Corneal opacities or dots and testicular maldescent were not found in any patient. These findings are in contrast to the reported rate of 24%–100% for corneal opacities [4],[5],[6],[7] and 11.84% for testicular maldescent.[8] This suggests that these features might not be as common as have been mentioned in the literature or they may be less common in Indian patients. Lack of corneal opacities may also be because only two patients were above the age of 20 years. However, one patient gave a history of being operated for inguinal hernia at the age of 5 year. This goes with the fact that hernia is more common than testicular maldescent.[9]

In patients with LI, there was no such patient in which parents or relatives other than sibling were affected. Hence, there was no patient of “autosomal dominant LI” in our study. This inheritance pattern has never been found in India although it has been reported from Germany, France, and Sweden.[10] Interestingly, 4 (40%) patients were atopic. However, we could not find atopy as a feature of LI in literature.

Although it has been mentioned that NBIE/CIE is more common than LI,[3] we did not find any patient of NBIE/CIE in our study.

BIE/EI was diagnosed in 3 patients. All patients were males. Two were of PS 2 type and one was of NPS 2 type. Both of the PS 2 patients presented with generalized hyperkeratotic scales all over the body with accentuation of scaling in the flexural area. Severe palmoplantar keratoderma was present in both patients and in one patient, there was a severe constriction band around the fifth toes of both feet, threatening self-amputation. He was treated with oral retinoids mainly in winters to prevent the digit loss. In both patients, the scaling was increasing with age. Both had impaired sweating and heat intolerance. We could not find impaired sweating and heat intolerance as a feature of BIE in literature. One had nail involvement in the form of nail thickening, the excess curvature of the nail and roughening of the nail plates. The curvature of the nails has been described in the literature,[3] but nail dystrophy, thickening, and roughening has not been described.


   Conclusion Top


Different epidemiological and clinical features of different types of congenital ichthyosis are described and compared.

Declaration of patient consent

The authors certify that they have obtained all appropriate patient consent forms. In the form the patient(s) has/have given his/her/their consent for his/her/their images and other clinical information to be reported in the journal. The patients understand that their names and initials will not be published and due efforts will be made to conceal their identity, but anonymity cannot be guaranteed.

Financial support and sponsorship

Nil.

Conflicts of interest

There are no conflicts of interest.

 
   References Top

1.
Phiske M. Ichthyosis and ichthyosiform disorders. In: Majid I, editor. IADVL Recent Advances in Dermatology. 1st ed. New Delhi: The Health Sciences Publisher; 2016. p. 36-47.  Back to cited text no. 1
    
2.
Singh MK. New Poverty Line: Rs. 32 in Villages, Rs. 47 in Cities. The Times of India. Available from: http://www.timesofindia.indiatimes.com/india/New-poverty-line-Rs-32-in-villages-Rs-47-in-cities/articleshow/37920441.cms. [Last accessed on 2014 Jul 07].  Back to cited text no. 2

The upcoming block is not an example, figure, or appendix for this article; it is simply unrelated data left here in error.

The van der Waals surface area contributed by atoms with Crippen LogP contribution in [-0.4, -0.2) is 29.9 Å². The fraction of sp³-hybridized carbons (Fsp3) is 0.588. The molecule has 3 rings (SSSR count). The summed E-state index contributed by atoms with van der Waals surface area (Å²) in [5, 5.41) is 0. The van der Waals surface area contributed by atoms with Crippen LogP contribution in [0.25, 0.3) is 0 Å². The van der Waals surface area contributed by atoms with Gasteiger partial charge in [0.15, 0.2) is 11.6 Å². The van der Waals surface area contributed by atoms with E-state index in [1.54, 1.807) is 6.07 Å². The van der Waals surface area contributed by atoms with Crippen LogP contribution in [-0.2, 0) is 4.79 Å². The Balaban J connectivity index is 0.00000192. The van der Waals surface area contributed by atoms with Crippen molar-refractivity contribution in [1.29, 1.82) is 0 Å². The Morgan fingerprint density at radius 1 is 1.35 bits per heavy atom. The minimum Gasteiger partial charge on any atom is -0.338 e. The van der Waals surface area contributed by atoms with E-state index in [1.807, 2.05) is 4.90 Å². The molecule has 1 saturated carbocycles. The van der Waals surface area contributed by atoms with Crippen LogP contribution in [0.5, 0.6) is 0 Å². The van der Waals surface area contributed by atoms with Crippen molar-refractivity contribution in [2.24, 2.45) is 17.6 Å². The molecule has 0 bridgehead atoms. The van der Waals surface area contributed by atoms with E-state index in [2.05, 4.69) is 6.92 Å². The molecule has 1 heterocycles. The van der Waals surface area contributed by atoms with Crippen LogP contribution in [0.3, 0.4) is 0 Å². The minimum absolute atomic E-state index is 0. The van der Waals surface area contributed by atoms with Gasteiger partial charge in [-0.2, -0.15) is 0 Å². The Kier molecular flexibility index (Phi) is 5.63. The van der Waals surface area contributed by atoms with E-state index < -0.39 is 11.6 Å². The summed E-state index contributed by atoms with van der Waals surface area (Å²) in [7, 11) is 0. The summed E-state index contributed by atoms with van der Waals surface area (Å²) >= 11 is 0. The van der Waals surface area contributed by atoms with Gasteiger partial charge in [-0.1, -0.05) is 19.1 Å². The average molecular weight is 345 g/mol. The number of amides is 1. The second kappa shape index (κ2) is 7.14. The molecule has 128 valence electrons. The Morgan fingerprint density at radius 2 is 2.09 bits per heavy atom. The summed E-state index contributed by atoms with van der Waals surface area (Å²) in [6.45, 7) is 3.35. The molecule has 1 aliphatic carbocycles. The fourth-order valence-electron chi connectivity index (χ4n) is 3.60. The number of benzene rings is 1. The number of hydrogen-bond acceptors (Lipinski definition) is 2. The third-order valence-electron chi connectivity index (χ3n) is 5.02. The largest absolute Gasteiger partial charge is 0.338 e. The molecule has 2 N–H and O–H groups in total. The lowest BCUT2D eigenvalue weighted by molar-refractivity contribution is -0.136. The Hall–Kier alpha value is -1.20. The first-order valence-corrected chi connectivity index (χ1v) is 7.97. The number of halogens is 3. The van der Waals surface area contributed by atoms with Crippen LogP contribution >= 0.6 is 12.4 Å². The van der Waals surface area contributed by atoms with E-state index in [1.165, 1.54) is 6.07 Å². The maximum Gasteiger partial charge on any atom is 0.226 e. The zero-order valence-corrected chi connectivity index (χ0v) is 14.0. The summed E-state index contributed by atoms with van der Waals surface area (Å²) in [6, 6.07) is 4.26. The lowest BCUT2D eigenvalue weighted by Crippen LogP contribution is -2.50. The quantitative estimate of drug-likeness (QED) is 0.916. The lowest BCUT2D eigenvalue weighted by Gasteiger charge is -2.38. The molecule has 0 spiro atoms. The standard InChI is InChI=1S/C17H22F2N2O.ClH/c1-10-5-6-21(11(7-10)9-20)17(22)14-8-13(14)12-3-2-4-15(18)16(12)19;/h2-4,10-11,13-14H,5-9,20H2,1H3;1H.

3.
Judge MR, McLean WH, Munro CS. Disorder of keratinization. In: Burns T, Breathnach S, Cox N, Griffiths C, editors. Rook's Textbook of Dermatology. 8th ed. Singapore: Wiley-Blackwell; 2010. p. 19.1-19.122.  Back to cited text no. 3
    
4.
Sever RJ, Frost P, Weinstein G. Eye changes in ichthyosis. JAMA 1968;206:2283-6.  Back to cited text no. 4
    
5.
Costagliola C, Fabbrocini G, Illiano GM, Scibelli G, Delfino M. Ocular findings in X-linked ichthyosis: A survey on 38 cases. Ophthalmologica 1991;202:152-5.  Back to cited text no. 5
    
6.
Okano M, Kitano Y, Yoshikawa K, Nakamura T, Matsuzawa Y, Yuasa T, et al. X-linked ichthyosis and ichthyosis vulgaris: Comparison of their clinical features based on biochemical analysis. Br J Dermatol 1988;119:777-83.  Back to cited text no. 6
    
7.
Lykkesfeldt G, Høyer H, Ibsen HH, Brandrup F. Steroid sulphatase deficiency disease. Clin Genet 1985;28:231-7.  Back to cited text no. 7
    
8.
Lykkesfeldt G, Høyer H, Lykkesfeldt AE, Skakkebaek NE. Steroid sulphatase deficiency associated with testis cancer. Lancet 1983;2:1456.  Back to cited text no. 8
    
9.
Paige DG, Emilion GG, Bouloux PM, Harper JI. A clinical and genetic study of X-linked recessive ichthyosis and contiguous gene defects. Br J Dermatol 1994;131:622-9.  Back to cited text no. 9
    
10.
Toribio J, Fernández Redondo V, Peteiro C, Zulaica A, Fabeiro JM. Autosomal dominant lamellar ichthyosis. Clin Genet 1986;30:122-6.  Back to cited text no. 10
    

What is new?

  • Incidence of keratosis pilaris was less in patients with IV.
  • Significant number of patients with XLRI and LI had atopy.
  • Both patients with PS2 type of BIE/EI had impaired sweating and heat intolerance.
  • Nail dystrophy with thickening and roughening was seen in patient with BIE/EI.


    Figures

  [Figure 1], [Figure 2], [Figure 3], [Figure 4], [Figure 5], [Figure 6], [Figure 7], [Figure 8]
 
 
    Tables

  [Table 1], [Table 2], [Table 3], [Table 4], [Table 5], [Table 6], [Table 7], [Table 8]